President Barack Obama announced a ban on U.S. eavesdropping on the leaders of close friends and allies on Friday, and rein in the vast collection of Americans’ phone data in a series of reforms triggered by Edward Snowden’s revelations.
In a major speech, Obama took steps to reassure Americans and foreigners alike that the United States will take into account privacy concerns that arose after former U.S. spy contractor Snowden’s damaging disclosures about the large monitoring activities of the National Security Agency.
Obama promised that the United States will not eavesdrop on the heads of state or government of close U.S. friends and allies, which a senior administration official said would apply to dozens of leaders.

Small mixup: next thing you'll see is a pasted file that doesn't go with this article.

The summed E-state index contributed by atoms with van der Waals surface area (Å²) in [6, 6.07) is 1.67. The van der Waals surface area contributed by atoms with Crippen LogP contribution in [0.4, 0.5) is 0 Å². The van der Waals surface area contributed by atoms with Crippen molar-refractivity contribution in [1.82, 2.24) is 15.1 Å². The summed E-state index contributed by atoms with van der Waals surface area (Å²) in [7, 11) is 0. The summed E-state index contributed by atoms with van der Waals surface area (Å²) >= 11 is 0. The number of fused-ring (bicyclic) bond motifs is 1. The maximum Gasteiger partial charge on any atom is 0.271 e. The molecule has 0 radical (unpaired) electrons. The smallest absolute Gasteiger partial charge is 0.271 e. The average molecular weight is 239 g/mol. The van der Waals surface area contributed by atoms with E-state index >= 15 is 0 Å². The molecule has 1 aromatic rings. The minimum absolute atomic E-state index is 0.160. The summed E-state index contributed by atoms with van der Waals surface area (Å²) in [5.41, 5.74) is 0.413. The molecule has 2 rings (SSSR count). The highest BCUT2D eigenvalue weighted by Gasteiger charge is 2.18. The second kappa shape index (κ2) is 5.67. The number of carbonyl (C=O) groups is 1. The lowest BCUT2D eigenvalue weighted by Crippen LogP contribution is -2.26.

The step was designed to smooth over frayed relations between, for example, the United States and Germany after reports surfaced last year that the NSA had monitored the mobile phone of German Chancellor Angela Merkel.
Among the list of reforms, Obama called on Congress to establish an outside panel of privacy advocates for the secret Foreign Intelligence Surveillance Court that considers terrorism cases.REUTERS
Get a different perspective
Every story can be told in many ways: see the perspectives from Euronews journalists in our other language teams.